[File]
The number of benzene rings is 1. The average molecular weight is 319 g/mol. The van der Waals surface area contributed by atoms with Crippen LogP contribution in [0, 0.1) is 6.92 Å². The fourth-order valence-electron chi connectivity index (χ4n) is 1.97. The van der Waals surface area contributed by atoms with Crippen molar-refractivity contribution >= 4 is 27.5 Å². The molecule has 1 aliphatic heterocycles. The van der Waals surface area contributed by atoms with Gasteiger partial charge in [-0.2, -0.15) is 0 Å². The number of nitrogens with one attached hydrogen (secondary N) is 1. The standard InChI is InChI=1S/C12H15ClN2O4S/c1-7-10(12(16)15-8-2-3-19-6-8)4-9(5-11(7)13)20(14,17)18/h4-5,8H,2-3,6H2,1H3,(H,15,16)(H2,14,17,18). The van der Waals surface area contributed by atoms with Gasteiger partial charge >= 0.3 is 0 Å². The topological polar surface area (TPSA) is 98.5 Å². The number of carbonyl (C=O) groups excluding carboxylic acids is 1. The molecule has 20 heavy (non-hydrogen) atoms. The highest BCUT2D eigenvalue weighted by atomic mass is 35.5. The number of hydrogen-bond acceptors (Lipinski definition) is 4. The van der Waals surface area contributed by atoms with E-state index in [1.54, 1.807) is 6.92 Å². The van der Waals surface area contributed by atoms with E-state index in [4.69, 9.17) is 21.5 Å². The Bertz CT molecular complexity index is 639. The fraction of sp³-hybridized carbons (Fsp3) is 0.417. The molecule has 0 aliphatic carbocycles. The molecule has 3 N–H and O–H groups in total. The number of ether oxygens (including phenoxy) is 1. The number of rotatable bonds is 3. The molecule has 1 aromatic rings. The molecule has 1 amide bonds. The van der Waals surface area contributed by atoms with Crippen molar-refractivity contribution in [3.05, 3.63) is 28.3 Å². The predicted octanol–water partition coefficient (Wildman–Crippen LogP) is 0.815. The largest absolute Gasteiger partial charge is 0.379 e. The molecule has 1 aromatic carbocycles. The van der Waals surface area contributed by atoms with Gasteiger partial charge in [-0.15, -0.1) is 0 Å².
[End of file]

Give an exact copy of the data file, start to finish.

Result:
The number of benzene rings is 1. The average molecular weight is 319 g/mol. The van der Waals surface area contributed by atoms with Crippen LogP contribution in [0, 0.1) is 6.92 Å². The fourth-order valence-electron chi connectivity index (χ4n) is 1.97. The van der Waals surface area contributed by atoms with Crippen molar-refractivity contribution >= 4 is 27.5 Å². The molecule has 1 aliphatic heterocycles. The van der Waals surface area contributed by atoms with Gasteiger partial charge in [-0.2, -0.15) is 0 Å². The number of nitrogens with one attached hydrogen (secondary N) is 1. The standard InChI is InChI=1S/C12H15ClN2O4S/c1-7-10(12(16)15-8-2-3-19-6-8)4-9(5-11(7)13)20(14,17)18/h4-5,8H,2-3,6H2,1H3,(H,15,16)(H2,14,17,18). The van der Waals surface area contributed by atoms with Gasteiger partial charge >= 0.3 is 0 Å². The topological polar surface area (TPSA) is 98.5 Å². The number of carbonyl (C=O) groups excluding carboxylic acids is 1. The molecule has 20 heavy (non-hydrogen) atoms. The highest BCUT2D eigenvalue weighted by atomic mass is 35.5. The number of hydrogen-bond acceptors (Lipinski definition) is 4. The van der Waals surface area contributed by atoms with E-state index in [1.54, 1.807) is 6.92 Å². The van der Waals surface area contributed by atoms with E-state index in [4.69, 9.17) is 21.5 Å². The Bertz CT molecular complexity index is 639. The fraction of sp³-hybridized carbons (Fsp3) is 0.417. The molecule has 0 aliphatic carbocycles. The molecule has 3 N–H and O–H groups in total. The number of ether oxygens (including phenoxy) is 1. The number of rotatable bonds is 3. The molecule has 1 aromatic rings. The molecule has 1 amide bonds. The van der Waals surface area contributed by atoms with Crippen molar-refractivity contribution in [3.05, 3.63) is 28.3 Å². The predicted octanol–water partition coefficient (Wildman–Crippen LogP) is 0.815. The largest absolute Gasteiger partial charge is 0.379 e. The molecule has 1 aromatic carbocycles. The van der Waals surface area contributed by atoms with Gasteiger partial charge in [-0.15, -0.1) is 0 Å².